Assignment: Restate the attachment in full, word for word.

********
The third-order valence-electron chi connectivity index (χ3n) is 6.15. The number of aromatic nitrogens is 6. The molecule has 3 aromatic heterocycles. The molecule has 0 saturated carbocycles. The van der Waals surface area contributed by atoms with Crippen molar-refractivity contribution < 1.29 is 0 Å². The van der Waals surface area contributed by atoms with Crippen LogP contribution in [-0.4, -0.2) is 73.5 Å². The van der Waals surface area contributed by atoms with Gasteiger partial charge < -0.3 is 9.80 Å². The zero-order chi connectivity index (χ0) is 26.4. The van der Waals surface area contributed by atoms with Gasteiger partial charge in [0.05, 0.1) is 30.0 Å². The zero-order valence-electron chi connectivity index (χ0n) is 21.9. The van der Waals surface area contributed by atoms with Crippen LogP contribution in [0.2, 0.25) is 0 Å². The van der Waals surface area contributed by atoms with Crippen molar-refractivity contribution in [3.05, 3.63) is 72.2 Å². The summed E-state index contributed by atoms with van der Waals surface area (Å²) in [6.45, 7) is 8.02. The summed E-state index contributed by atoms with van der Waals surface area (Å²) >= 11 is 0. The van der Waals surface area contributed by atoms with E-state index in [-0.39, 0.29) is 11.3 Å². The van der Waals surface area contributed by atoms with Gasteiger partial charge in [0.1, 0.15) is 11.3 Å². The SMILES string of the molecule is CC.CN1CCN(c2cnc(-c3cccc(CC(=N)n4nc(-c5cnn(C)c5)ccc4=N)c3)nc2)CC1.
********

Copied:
The third-order valence-electron chi connectivity index (χ3n) is 6.15. The number of aromatic nitrogens is 6. The molecule has 3 aromatic heterocycles. The molecule has 0 saturated carbocycles. The van der Waals surface area contributed by atoms with Crippen molar-refractivity contribution < 1.29 is 0 Å². The van der Waals surface area contributed by atoms with Crippen LogP contribution in [-0.4, -0.2) is 73.5 Å². The van der Waals surface area contributed by atoms with Gasteiger partial charge < -0.3 is 9.80 Å². The zero-order chi connectivity index (χ0) is 26.4. The van der Waals surface area contributed by atoms with Gasteiger partial charge in [0.05, 0.1) is 30.0 Å². The zero-order valence-electron chi connectivity index (χ0n) is 21.9. The van der Waals surface area contributed by atoms with Crippen LogP contribution in [0.2, 0.25) is 0 Å². The van der Waals surface area contributed by atoms with Crippen molar-refractivity contribution in [3.05, 3.63) is 72.2 Å². The summed E-state index contributed by atoms with van der Waals surface area (Å²) in [6.45, 7) is 8.02. The summed E-state index contributed by atoms with van der Waals surface area (Å²) >= 11 is 0. The van der Waals surface area contributed by atoms with E-state index in [-0.39, 0.29) is 11.3 Å². The van der Waals surface area contributed by atoms with Gasteiger partial charge in [0.1, 0.15) is 11.3 Å². The SMILES string of the molecule is CC.CN1CCN(c2cnc(-c3cccc(CC(=N)n4nc(-c5cnn(C)c5)ccc4=N)c3)nc2)CC1.